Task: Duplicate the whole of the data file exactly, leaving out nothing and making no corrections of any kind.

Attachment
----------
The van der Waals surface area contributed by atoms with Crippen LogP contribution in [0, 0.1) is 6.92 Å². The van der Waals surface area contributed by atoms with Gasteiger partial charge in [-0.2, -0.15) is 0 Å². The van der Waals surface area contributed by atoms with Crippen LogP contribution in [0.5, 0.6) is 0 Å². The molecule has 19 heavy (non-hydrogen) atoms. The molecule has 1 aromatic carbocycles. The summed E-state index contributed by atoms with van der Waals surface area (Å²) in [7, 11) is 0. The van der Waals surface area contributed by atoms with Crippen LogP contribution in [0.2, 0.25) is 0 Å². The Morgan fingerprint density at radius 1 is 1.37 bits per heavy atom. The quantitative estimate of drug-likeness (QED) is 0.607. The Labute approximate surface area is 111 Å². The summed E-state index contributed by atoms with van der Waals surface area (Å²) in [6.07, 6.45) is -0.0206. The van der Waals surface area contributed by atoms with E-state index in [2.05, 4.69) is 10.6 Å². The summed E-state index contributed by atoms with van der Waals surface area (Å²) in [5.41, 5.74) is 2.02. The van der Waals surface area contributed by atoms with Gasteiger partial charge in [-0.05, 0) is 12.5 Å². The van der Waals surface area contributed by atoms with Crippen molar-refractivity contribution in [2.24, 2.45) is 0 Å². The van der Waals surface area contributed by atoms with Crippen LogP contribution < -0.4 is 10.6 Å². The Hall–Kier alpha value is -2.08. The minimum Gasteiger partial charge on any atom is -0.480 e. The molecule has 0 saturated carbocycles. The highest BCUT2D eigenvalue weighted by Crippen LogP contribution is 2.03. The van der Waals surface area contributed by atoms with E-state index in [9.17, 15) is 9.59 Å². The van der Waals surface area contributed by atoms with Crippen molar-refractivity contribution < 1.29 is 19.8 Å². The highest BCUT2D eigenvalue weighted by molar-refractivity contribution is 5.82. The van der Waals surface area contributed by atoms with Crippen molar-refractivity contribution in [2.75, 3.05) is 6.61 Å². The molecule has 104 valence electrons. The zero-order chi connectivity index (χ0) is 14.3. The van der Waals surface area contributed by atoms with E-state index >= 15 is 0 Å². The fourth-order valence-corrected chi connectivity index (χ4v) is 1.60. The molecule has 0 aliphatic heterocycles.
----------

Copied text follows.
The van der Waals surface area contributed by atoms with Crippen LogP contribution in [0, 0.1) is 6.92 Å². The van der Waals surface area contributed by atoms with Gasteiger partial charge in [-0.2, -0.15) is 0 Å². The van der Waals surface area contributed by atoms with Crippen LogP contribution in [0.5, 0.6) is 0 Å². The molecule has 19 heavy (non-hydrogen) atoms. The molecule has 1 aromatic carbocycles. The summed E-state index contributed by atoms with van der Waals surface area (Å²) in [7, 11) is 0. The van der Waals surface area contributed by atoms with Crippen LogP contribution in [0.2, 0.25) is 0 Å². The Morgan fingerprint density at radius 1 is 1.37 bits per heavy atom. The quantitative estimate of drug-likeness (QED) is 0.607. The Labute approximate surface area is 111 Å². The summed E-state index contributed by atoms with van der Waals surface area (Å²) in [6.07, 6.45) is -0.0206. The van der Waals surface area contributed by atoms with E-state index in [2.05, 4.69) is 10.6 Å². The summed E-state index contributed by atoms with van der Waals surface area (Å²) in [5.41, 5.74) is 2.02. The van der Waals surface area contributed by atoms with Gasteiger partial charge in [-0.05, 0) is 12.5 Å². The van der Waals surface area contributed by atoms with Crippen molar-refractivity contribution in [2.24, 2.45) is 0 Å². The van der Waals surface area contributed by atoms with Crippen LogP contribution < -0.4 is 10.6 Å². The Hall–Kier alpha value is -2.08. The minimum Gasteiger partial charge on any atom is -0.480 e. The molecule has 0 saturated carbocycles. The highest BCUT2D eigenvalue weighted by Crippen LogP contribution is 2.03. The van der Waals surface area contributed by atoms with E-state index in [9.17, 15) is 9.59 Å². The van der Waals surface area contributed by atoms with Crippen molar-refractivity contribution < 1.29 is 19.8 Å². The highest BCUT2D eigenvalue weighted by molar-refractivity contribution is 5.82. The van der Waals surface area contributed by atoms with Crippen molar-refractivity contribution in [2.75, 3.05) is 6.61 Å². The molecule has 104 valence electrons. The zero-order chi connectivity index (χ0) is 14.3. The van der Waals surface area contributed by atoms with E-state index >= 15 is 0 Å². The fourth-order valence-corrected chi connectivity index (χ4v) is 1.60. The molecule has 0 aliphatic heterocycles.